James Bruce

He expressed an utter contempt for all kinds of suspicion with regard to his veracity, which he could never be prevailed on to take any pains to substantiate. When requested by his friends, to alter or explain any thing, he would sternly repeat, What I have written, I have written!' with which words he concluded the preface to his travels. Dining out, one day,' says Major Head, at the house of a friend, a gentleman present observed, "that it was impossible the natives of Abyssinia could eat raw meat;" on which, Bruce without saying a word, left the table, and shortly returned from the kitchen with a piece of raw beef-steak, peppered and salted in the Abyssinian fashion, and said to the gentleman, "Sir, you will eat that, or fight me;" the person addressed chose to do the former, when, Bruce calmly observed, "Now sir, you will never again say it is impossible." ' Major Head also relates the following anecdote: Single-speech Hamilton, who was Bruce's first cousin, one evening said to him, "that to convince the world of his power of drawing, he need only draw something then in as good a style as those paintings which it had been said were done for him by his Italian artist." "Gerard!" replied Bruce, very gravely, " you made one fine speech, and the world doubted its being your own com position but, if you will stand up now here, and make another speech as good, we shall believe it to have been your own." '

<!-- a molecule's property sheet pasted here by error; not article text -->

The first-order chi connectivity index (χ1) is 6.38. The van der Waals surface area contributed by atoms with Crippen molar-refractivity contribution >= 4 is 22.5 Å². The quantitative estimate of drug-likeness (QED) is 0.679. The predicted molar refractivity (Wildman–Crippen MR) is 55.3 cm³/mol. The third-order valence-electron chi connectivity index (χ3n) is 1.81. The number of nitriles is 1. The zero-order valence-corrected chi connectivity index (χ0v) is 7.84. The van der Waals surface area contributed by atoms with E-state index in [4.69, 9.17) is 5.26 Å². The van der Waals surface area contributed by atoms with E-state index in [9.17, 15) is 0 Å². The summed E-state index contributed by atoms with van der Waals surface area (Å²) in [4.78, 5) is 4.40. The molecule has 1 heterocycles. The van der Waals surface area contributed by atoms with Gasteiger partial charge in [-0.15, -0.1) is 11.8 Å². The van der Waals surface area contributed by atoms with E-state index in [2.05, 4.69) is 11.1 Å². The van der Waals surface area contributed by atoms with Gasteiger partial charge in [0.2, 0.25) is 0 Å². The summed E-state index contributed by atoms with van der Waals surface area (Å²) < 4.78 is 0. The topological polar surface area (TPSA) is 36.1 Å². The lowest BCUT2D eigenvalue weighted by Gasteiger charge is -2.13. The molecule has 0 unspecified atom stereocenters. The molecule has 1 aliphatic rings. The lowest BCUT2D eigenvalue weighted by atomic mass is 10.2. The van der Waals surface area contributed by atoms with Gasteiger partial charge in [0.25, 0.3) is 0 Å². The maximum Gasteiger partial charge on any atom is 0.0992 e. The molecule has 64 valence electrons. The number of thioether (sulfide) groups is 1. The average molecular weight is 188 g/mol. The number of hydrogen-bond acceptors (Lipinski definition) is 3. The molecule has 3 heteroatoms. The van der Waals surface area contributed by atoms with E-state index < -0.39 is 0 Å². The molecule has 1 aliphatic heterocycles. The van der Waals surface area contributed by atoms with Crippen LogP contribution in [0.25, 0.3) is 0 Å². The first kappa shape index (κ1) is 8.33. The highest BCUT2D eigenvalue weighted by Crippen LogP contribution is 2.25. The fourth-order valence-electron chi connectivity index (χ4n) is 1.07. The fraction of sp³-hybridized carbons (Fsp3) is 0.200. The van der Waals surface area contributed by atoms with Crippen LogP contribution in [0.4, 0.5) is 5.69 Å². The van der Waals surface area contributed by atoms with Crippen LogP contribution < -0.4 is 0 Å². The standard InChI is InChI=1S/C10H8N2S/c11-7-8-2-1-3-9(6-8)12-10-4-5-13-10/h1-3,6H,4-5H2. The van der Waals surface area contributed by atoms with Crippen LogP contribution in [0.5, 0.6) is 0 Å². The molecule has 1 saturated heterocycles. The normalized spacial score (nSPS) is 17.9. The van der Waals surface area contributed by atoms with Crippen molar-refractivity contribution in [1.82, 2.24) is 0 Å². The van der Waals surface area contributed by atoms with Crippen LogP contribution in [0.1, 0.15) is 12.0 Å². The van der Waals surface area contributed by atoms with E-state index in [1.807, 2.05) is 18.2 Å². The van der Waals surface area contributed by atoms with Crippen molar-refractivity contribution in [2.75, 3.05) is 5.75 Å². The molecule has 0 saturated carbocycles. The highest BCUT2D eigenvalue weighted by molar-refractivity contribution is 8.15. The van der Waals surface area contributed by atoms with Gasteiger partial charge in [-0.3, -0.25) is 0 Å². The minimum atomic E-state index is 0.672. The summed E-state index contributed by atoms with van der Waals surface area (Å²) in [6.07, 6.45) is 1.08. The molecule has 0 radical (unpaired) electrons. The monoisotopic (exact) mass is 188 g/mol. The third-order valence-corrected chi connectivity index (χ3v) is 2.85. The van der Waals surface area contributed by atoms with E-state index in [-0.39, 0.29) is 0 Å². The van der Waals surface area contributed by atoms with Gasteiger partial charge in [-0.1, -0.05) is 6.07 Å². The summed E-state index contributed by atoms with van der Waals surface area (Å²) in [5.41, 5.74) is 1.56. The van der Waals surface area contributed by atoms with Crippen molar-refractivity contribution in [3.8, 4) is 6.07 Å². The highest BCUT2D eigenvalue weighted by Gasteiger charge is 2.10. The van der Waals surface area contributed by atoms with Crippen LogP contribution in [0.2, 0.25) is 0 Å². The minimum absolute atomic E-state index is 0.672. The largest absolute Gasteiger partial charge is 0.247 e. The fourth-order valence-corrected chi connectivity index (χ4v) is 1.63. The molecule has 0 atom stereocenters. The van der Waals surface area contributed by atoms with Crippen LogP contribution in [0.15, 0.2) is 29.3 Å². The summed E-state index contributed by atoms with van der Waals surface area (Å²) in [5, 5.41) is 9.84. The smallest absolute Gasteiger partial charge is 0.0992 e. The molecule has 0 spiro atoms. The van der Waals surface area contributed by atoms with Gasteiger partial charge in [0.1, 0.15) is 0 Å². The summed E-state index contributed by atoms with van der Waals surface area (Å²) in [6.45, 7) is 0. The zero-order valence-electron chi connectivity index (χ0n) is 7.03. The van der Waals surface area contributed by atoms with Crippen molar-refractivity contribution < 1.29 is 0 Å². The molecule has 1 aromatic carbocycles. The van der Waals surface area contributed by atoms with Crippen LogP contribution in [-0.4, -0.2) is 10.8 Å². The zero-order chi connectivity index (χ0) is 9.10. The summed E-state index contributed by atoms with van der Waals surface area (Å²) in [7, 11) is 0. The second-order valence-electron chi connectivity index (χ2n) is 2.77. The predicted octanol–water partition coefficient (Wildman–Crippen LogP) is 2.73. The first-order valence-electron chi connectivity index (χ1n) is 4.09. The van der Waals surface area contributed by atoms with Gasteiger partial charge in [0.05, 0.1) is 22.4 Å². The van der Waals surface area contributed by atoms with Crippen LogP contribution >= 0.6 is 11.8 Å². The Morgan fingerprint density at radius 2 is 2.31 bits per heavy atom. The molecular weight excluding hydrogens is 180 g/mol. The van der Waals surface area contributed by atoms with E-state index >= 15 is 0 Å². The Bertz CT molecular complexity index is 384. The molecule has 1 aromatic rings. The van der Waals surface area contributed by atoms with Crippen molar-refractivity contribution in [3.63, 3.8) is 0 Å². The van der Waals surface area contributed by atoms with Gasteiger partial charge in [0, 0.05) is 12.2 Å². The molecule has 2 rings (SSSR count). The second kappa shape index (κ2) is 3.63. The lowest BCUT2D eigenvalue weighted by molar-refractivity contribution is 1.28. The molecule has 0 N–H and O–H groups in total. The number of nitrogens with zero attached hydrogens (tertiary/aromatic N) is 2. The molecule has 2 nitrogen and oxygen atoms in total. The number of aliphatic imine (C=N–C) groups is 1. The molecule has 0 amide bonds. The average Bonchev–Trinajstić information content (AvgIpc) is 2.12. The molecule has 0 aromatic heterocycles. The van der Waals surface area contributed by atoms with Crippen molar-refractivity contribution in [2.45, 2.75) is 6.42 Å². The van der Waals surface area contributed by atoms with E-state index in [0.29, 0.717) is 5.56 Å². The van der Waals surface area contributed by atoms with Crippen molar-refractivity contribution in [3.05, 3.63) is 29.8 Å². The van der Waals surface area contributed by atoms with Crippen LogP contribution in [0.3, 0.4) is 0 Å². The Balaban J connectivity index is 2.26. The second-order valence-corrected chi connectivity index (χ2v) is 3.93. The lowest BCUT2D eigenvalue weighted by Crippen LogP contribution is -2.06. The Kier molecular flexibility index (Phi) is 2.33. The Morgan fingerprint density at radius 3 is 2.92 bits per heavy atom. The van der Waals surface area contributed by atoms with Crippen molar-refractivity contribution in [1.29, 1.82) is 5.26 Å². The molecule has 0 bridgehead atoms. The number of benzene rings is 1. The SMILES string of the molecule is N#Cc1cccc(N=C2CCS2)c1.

He used to teach his daughter, who was scarcely twelve years old, the proper mode of pronouncing the Abyssinian words, that he might leave,' as he said, 'some one behind him who could pronounce them correctly. He repeatedly said to her, with feelings highly excited, I shall not live, my child, but you probably will, to see the truth of all I have written thoroughly confirmed.'